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A Health Care “System” is the Problem

Opinion Editorial
July 20, 2009

By Brian Schwartz

In response to the question: “As Congress debates health care reform, tell us what — if anything — you think should be changed about the U.S. health care system?”

Having a health care “system” is itself the problem. It implies that politicians dictate your medical choices, at your expense, regardless of whether their “system” serves your individual needs and preferences.

Consumers are frustrated with the low-quality politicized school systems and the regularly-jammed highway systems. We are quite pleased with our iPods and laptops. But there is no government-run consumer electronics “system”; instead, there’s a relatively free market. A free market would do the same for medicine.

But politicians have imposed their will upon what should be individual medical decisions, resulting in an un-free market. The tax code punishes you for not buying insurance through your employer, so you’re stuck with your employer’s few options. This coddles insurance companies, who are accountable to your employers instead of you. Politicians manipulate the tax code so we buy excessive insurance coverage, which discourages both price competition and prudent medical spending.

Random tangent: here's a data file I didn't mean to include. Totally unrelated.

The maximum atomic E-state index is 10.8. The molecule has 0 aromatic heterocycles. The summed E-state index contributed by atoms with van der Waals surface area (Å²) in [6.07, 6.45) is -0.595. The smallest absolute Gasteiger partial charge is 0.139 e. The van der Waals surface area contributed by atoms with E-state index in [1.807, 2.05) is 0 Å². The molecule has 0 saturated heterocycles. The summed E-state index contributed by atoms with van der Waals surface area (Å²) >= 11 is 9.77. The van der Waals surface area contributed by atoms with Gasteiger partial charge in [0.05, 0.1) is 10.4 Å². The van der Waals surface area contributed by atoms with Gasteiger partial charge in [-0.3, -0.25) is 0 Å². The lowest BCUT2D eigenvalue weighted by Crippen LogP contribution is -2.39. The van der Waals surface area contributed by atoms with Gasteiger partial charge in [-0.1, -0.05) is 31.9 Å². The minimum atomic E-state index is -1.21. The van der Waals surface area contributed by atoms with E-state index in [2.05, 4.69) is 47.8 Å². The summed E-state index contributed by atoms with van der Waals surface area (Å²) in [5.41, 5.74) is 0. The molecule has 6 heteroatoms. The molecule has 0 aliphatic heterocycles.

Politicians forbid us from buying more affordable insurance available to residents of other states. They force us to buy expensive policies loaded with mandated benefits many customers don’t want. They force taxpayers to fund Medicaid and Medicare, which cause medical inflation, increase insurance premiums, and will bankrupt the country.

Politicians empower the FDA to enforce a default ban on all new drugs, which stifles innovation and deprives patients of life-saving medications.

Politicians should not dictate your medical and insurance decisions, you should. Only a free market empowers patients in this way, requires makes insurers and physicians to be accountable to them.

This was originally published in the Daily Camera (Boulder, CO) on July 18, 2009.